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Common Name:

Rough-Leaf Dogwood

Scientific Name:

Cornus drummondii

Family Name:

Cornaceae

Description:

Rough-Leaf Dogwood is a thicket-forming deciduous shrub or small tree native to the central and eastern portions of North America, including Central and East Texas. It is usually encountered in natural landscapes, but could be effectively grown in transition landscapes, for naturalizing, or as a seasonal screen.

Plant Habit or Use:

Medium shrub, large shrub, small tree

Exposure:

sun, partial sun

Flower Color:

White

Blooming Period:

Spring

Fruit Characteristics:

White berries in summer/fall

Height:

15 ft to 20 ft (30 ft)

Width:

20 ft to 30 ft (indefinite)

Earth–Kind® Index:

  • Heat Tolerance: High Heat Tolerance
  • Water Requirements: Low Water Use
  • Soil Requirements: Low Soil Requirements
  • Pest Tolerance: Medium Pest Resistance
  • Fertility Requirements: Low Fertility Requirements
Explanation of the Earth–Kind® Index breakdown

Firewise Index

7.00
Explanation of the Firewise Index numerical value

USDA Hardiness Zones:

4, 5, 6, 7, 8, 9

Regions that intersect these hardiness zones:
Region A - Panhandle and High Plains Region B - North and Central Texas Region C - Northeast and East Texas Region D - West Texas Region E - Upper Rio Grande Region F - Hill Country and Central Coast Region G - Southeast Texas Region H - Rio Grande Valley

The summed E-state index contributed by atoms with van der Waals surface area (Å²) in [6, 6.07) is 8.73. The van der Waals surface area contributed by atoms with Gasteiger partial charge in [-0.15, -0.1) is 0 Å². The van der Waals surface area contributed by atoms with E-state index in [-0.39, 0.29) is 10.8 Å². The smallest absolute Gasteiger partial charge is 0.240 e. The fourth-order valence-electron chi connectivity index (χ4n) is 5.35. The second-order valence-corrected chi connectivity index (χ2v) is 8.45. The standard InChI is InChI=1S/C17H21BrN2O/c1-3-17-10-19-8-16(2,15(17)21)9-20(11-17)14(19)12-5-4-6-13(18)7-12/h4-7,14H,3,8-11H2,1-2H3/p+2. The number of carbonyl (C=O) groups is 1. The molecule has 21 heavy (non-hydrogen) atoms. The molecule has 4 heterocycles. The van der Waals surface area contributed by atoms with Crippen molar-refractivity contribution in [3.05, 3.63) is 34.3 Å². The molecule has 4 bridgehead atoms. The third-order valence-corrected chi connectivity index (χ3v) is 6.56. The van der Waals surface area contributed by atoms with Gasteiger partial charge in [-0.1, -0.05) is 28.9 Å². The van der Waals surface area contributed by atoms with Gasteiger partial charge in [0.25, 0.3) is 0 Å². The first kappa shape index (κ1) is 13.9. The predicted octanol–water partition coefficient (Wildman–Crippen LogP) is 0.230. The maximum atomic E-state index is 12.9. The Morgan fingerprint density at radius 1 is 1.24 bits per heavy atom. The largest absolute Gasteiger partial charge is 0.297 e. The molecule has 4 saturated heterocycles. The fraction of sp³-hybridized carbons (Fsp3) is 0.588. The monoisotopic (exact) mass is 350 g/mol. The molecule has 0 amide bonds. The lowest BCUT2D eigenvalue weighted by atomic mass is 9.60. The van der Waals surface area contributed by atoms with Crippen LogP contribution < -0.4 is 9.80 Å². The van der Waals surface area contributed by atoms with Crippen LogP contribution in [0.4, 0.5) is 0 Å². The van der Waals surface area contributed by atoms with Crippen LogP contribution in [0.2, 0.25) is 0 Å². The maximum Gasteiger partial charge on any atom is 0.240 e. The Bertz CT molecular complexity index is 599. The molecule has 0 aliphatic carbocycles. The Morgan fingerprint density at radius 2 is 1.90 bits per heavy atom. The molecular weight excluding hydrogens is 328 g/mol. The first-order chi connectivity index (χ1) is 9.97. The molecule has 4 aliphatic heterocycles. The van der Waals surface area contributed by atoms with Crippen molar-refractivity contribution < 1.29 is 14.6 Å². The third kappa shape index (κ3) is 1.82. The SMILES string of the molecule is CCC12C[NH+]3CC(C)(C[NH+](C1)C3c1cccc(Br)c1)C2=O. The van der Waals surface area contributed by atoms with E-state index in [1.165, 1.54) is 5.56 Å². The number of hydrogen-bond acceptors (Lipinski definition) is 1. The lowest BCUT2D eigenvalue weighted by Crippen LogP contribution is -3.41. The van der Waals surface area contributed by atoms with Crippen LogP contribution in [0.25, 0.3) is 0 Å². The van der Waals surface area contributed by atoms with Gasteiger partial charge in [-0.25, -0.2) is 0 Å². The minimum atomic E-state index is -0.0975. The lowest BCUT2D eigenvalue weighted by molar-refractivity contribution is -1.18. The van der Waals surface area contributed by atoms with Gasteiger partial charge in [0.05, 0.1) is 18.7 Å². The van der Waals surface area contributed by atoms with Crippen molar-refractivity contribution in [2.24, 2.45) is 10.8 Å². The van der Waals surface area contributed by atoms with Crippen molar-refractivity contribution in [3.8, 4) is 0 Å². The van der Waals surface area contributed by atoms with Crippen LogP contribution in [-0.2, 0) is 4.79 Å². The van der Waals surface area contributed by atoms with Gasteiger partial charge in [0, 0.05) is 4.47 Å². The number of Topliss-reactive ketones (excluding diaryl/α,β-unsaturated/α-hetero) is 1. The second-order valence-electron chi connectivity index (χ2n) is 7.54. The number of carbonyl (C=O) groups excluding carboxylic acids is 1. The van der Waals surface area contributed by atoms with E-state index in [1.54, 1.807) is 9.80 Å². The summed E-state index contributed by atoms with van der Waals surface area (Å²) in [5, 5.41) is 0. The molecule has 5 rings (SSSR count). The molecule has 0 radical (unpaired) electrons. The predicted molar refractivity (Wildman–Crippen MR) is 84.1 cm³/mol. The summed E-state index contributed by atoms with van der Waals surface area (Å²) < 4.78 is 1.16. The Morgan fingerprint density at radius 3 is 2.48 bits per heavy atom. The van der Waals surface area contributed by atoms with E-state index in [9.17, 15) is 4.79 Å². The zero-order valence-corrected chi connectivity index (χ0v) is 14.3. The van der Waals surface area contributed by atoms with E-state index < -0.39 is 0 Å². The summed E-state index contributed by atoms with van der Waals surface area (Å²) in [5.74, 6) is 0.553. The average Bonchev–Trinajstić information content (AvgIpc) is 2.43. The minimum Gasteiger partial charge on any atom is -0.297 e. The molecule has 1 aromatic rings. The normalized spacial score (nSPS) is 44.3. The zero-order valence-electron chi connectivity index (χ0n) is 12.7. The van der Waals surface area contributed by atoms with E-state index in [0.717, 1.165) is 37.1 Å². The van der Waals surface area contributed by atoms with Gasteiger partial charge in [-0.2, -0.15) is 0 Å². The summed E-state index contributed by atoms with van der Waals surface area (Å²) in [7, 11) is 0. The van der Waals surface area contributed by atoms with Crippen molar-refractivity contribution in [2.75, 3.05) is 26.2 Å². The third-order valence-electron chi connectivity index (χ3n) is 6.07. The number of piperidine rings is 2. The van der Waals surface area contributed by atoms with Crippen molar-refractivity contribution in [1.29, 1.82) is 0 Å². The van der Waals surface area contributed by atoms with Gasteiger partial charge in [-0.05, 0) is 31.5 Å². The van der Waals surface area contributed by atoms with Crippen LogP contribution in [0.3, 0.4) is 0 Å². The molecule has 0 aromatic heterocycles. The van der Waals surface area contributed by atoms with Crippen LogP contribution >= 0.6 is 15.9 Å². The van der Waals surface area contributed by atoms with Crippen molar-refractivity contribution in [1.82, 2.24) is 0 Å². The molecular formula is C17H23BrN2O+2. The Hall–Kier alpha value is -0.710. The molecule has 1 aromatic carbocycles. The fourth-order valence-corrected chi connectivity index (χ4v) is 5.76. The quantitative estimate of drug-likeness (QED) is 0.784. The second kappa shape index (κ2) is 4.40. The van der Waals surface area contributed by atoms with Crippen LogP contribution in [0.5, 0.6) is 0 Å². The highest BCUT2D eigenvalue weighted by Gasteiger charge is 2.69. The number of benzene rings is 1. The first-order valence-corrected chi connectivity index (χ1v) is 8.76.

Click image for enlarged map of USDA Hardiness Zones

Additional Comments:

Not as showy as C. florida, but better adapted to heat, drought, and high pH soils.
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A Special Note about Cool Season Annuals

Cool season annuals typically are planted in the fall or early winter and flower in early spring under moderate temperatures. This group of plant materials includes: pansies, snapdragons, violas, dianthus, flowering cabbage/kale, etc. Because cool season annuals flower in the spring when conditions are mild, most have limited heat tolerance.

As a result cool season annuals do not receive a high Earth–Kind® index despite their outstanding landscape qualities.